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I want to send commands from TextWrangler to the terminal. Even if I found this, I don't understand how that works since I'm brand new to Unix and running Applescripts.

tell application "TextWrangler"
    set the_selection to (selection of front window as string)
    if (the_selection) is "" then
        set the_selection to line (get startLine of selection) of front window as string
    end if
end tell

tell application "Terminal"
    do script with command the_selection in window 1
end tell

I saved an Applescript that looks like this: enter image description here

Now, what I think is to put the script in the TextWrangler Scripts Folder: enter image description here

  1. But then, how do I send commands to the Terminal.app?
  2. How can I press cmd + enter to send a line from TextWrangler to the Terminal?
  • I want to run my file line by line. If I want to record all of what I'm doing to test different functions without running the whole script – M. Beausoleil Jul 23 '16 at 4:44
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You must put the script in the "/Users/yourName/Library/Application Support/TextWrangler/Scripts" folder

After that:

  • Open the preferences of the TextWrangler
  • Select "Menus & ShortCuts" --> "Scripts" --> "your script" to add your shortcut to the script
  • TextWrangler accept the (cmd + enter) keys as shortcut enter image description here
  • This is exactly what I needed! I guess we can now use autocompletion in some way... I going to find out. Thanks! – M. Beausoleil Jul 23 '16 at 15:16
  • @jackjr300, What application did you process that Preferences image in to add the arrows, particularly the curved arrow? – user3439894 Jul 23 '16 at 16:06
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    @user3439894, I use the Preview application on El Capitan, menu "Tools" --> "Annotate" --> "Arrow".- Then drag one of the blue handles to move the arrow or resize it, drag the green handle to make a curve.- You can change the shape style, you can add text at the beginning or at the end of the arrow. – jackjr300 Jul 23 '16 at 22:14
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    @jackjr300, Thanks for the info on the image annotation. Also thanks for the tip on assigning command-enter from TextWrangler Preferences. I had tried assigning in the Apple's System Preferences > Keyboard > Keyboard Shortcuts > Application Shortcuts and on OS X 10.8.5 and while I can technically assign command-enter for the script menu command in TextWrangler nonetheless it doesn't work. It deletes what's selected and inserts a newline, which of course defeats the purpose. However when doing it from TextWrangler Preferences it works. So thanks for everything. +1 – user3439894 Jul 23 '16 at 23:39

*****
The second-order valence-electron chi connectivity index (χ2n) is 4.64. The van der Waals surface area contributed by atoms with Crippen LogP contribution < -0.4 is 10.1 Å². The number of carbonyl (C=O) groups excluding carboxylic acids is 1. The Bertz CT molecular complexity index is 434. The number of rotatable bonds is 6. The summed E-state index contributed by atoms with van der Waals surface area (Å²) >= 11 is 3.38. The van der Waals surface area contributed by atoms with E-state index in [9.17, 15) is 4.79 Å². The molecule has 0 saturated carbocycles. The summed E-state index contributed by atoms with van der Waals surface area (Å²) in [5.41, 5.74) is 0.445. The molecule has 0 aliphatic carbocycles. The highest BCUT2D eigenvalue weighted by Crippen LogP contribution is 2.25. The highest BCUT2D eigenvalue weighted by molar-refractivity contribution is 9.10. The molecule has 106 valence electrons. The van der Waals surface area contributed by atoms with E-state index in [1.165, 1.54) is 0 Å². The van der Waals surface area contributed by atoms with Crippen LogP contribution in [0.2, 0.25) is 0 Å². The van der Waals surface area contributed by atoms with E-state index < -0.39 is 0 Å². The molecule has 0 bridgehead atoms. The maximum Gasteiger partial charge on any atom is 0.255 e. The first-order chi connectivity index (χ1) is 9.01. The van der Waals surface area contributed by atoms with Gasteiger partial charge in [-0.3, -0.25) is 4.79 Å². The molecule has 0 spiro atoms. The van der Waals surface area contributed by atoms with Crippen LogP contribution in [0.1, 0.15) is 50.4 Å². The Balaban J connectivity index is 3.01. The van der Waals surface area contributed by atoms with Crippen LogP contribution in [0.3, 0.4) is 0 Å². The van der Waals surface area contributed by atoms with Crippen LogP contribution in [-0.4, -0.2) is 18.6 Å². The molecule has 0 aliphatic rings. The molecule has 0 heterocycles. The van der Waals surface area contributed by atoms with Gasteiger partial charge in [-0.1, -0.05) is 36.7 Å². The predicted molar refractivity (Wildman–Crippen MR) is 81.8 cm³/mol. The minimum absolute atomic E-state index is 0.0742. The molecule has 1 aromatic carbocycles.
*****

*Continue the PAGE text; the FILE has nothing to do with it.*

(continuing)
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In order to use an AppleScript script in TextWrangler's Script menu, it (or a link to it) must be in TextWrangler's Script folder located at, ~/Library/Application Support/TextWrangler/Scripts in order for it to appear on the menu. Note: The "~" in that path is your Home Folder and the Library folder may not be visible. You can open it from TextWrangler's Script menu, Open Scripts Folder command and place the script or link to the script from wherever you saved it.

For the purpose of answering this question I created an AppleScript named Run Selected Line(s) in Terminal.scpt and placed it in TextWrangler's Script folder and is now available on the Script menu in TextWrangle as show in the image below.

TW_Script_Menu.png

That said, the script you have, as written may fail as Terminal can be a bit finicky. In other words, if Terminal is closed when executing the script, then the code as written can produce an error, e.g.: "A scripting error has occurred: Terminal got an error: Can’t get window 1."

Even telling Terminal to activate didn't open a window like it does when opening Terminal from the Dock Tile I have set to "Keep in Dock" and I'd get the aforementioned error. So a Google query yielded much useful information. So I experimented with a few different solutions I saw and the code I'm using is shown below.


tell application "TextWrangler"
    activate
    set the_selection to (selection of front window as string)
    if (the_selection) is "" then
        set the_selection to line (get startLine of selection) of front window as string
    end if
end tell

tell application "Terminal"
    if not (exists window 1) then reopen
    activate
    -- delay 0.5
    do script with command the_selection in front window
end tell

Note that I've commented out the delay command with -- and may or may not be needed depending on if Terminal is initially closed and or how slow your system responds. The value is in seconds expressed decimally. You can uncomment and modify if/as necessary.

Image of code showing syntactical highlighting:

code showing syntactical highlighting

Note: This was tested under OS X 10.8.5 and TextWrangler v4.5.9 (3390) and may react differently in other versions of OS X and or TextWrangler.

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